Trooper Attends Wedding Of Woman He Helped Save Exactly 7 Years Before

By Emma Koch - 21Alive

Credit: RTV6

Trooper Attends Wedding Of Woman He Helped Save Exactly 7 Years Before

December 9, 2013 Updated Dec 9, 2013 at 5:03 PM EDT

LEBANON, Ind. (RTV6) -- A very special day was made even more special this weekend when an Indiana state trooper who met a woman exactly seven years before (in a nearly fatal crash) attended her wedding.

Indiana State Police (ISP) said on Saturday, Trooper Kyle West -- dressed in his ceremonial dress uniform -- watched as Kerri Crane, 30, married Jonah Faulkner in Lebanon, Ind.

Crane and West’s history began on a fateful day exactly seven years before, on Dec. 7, 2006.

On that December 2006 morning, ISP said Trooper West was responding to a crash scene that had drivers stopped on Interstate 65 just a couple miles south of the State Road 334/Zionsville exit.

As West came closer to the rear of the stopped line of traffic, he saw firsthand as a semi in front of him failed to slow down and barreled into the rear of a stopped passenger car -- which forced that car into the semi in front of it. ISP said the crash was so powerful, the car was crushed to ¼ its original size.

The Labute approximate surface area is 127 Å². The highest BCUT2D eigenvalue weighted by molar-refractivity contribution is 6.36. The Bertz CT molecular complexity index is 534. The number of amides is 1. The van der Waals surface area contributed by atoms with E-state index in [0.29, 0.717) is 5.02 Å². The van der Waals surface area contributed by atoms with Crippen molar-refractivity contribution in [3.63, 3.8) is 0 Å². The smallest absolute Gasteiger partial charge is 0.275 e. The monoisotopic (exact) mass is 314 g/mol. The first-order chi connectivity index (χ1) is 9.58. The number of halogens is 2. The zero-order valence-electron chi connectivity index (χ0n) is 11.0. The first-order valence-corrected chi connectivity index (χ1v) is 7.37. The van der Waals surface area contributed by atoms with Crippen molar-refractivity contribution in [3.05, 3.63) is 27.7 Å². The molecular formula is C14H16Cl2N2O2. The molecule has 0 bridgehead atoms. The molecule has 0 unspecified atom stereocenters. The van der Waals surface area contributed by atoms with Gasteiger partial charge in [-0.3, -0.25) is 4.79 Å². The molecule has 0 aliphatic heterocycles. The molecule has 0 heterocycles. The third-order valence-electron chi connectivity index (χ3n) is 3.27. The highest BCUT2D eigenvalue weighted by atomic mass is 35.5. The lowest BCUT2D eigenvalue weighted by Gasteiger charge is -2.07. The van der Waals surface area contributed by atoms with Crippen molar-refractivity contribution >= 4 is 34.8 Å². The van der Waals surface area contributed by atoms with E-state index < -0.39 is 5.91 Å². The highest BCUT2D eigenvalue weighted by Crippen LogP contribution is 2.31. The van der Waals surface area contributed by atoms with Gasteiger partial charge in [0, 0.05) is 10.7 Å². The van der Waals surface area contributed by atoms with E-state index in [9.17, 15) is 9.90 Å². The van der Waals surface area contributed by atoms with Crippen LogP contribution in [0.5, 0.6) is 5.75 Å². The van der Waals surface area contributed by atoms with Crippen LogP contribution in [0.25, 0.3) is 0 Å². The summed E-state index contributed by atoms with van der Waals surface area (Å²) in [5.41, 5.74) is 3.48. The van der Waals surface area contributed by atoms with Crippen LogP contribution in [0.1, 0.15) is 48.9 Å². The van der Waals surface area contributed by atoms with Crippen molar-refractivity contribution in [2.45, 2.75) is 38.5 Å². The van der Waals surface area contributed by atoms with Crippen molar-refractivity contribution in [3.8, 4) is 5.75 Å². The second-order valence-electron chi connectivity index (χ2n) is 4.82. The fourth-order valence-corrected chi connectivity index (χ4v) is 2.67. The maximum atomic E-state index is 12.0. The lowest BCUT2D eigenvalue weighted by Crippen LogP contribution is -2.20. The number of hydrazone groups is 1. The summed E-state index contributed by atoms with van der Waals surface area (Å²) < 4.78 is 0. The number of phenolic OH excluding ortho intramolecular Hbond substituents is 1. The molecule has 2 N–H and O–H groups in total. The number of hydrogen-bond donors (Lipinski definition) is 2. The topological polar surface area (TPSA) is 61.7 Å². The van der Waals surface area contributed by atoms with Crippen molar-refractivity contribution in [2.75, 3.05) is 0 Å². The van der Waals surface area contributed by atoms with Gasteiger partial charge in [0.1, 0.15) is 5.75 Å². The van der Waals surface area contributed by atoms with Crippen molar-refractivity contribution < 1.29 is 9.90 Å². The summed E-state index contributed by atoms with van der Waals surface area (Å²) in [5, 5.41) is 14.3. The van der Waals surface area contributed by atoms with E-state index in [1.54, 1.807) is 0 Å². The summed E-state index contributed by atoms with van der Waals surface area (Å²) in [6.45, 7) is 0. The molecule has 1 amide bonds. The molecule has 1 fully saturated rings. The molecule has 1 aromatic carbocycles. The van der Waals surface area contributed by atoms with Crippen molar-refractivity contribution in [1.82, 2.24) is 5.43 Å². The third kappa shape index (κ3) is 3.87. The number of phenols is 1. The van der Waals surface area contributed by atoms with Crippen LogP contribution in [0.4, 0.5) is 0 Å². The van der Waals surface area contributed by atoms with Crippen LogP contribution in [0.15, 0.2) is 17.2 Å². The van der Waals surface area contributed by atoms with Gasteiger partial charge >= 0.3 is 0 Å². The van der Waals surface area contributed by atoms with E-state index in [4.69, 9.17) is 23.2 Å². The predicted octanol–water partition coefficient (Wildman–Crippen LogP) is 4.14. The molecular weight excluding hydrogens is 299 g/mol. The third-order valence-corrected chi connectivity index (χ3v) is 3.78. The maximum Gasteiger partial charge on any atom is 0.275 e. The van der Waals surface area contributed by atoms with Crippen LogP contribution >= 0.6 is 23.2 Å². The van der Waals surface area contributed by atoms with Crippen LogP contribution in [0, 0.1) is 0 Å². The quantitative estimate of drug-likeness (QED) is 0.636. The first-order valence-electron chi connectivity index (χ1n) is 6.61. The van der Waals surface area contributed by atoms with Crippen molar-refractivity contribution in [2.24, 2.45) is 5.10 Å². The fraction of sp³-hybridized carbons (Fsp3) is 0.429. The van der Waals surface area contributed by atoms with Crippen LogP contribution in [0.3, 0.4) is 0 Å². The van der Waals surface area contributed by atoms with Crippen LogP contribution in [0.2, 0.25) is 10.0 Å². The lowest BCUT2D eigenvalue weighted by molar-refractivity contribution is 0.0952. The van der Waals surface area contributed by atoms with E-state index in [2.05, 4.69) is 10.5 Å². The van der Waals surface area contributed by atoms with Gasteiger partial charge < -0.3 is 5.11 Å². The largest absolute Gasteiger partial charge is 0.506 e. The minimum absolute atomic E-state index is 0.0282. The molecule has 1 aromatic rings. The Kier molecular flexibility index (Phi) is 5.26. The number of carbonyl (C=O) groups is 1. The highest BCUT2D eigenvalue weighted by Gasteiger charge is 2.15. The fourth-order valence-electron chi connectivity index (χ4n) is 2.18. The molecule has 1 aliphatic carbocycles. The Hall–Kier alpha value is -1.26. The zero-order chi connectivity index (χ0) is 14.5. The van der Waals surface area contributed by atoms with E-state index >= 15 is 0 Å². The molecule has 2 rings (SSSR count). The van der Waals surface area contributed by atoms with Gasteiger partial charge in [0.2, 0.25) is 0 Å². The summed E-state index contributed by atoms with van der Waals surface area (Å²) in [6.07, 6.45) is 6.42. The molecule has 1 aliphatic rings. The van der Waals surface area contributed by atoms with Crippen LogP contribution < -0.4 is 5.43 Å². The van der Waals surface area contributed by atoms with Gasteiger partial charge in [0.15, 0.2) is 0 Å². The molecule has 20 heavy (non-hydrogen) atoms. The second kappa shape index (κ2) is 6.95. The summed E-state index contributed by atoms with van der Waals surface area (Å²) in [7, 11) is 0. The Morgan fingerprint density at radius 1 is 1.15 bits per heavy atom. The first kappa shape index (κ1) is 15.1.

The woman in the driver’s seat of that passenger car was the then-23-year-old Kerri Crane.

In the crash, Crane’s upper body had ended up on the rear floor board with her lower body still seat-belted in the mangled driver’s seat.

Trooper West said he knew at the time her injuries were severe -- but what he didn’t know at the time was just how severe and life-threatening her neck and spinal injuries were. West entered the car through the rear window and was able to stabilize Crane until EMS crews arrived.

ISP said West was awarded the Indiana State Police Life-Saving Award for his actions that day, which also led to Crane inviting him to her wedding, held on the seven-year mark of that terrible crash.

“Now, Kerri and Jonah Faulkner will have a joyful reason to celebrate December 7 in future years,” ISP officials said.

The crash Crane was involved in is referred to by authorities as a secondary crash: a crash that happens in a traffic slow-down or stoppage after an initial crash. ISP said 20 percent of all crashes in the nation are secondary and 18 percent of those crashes end in death.

Crane -- with the help of ISP -- was so passionate about saving others from these types of wrecks that she made a video about how her crash changed her life.

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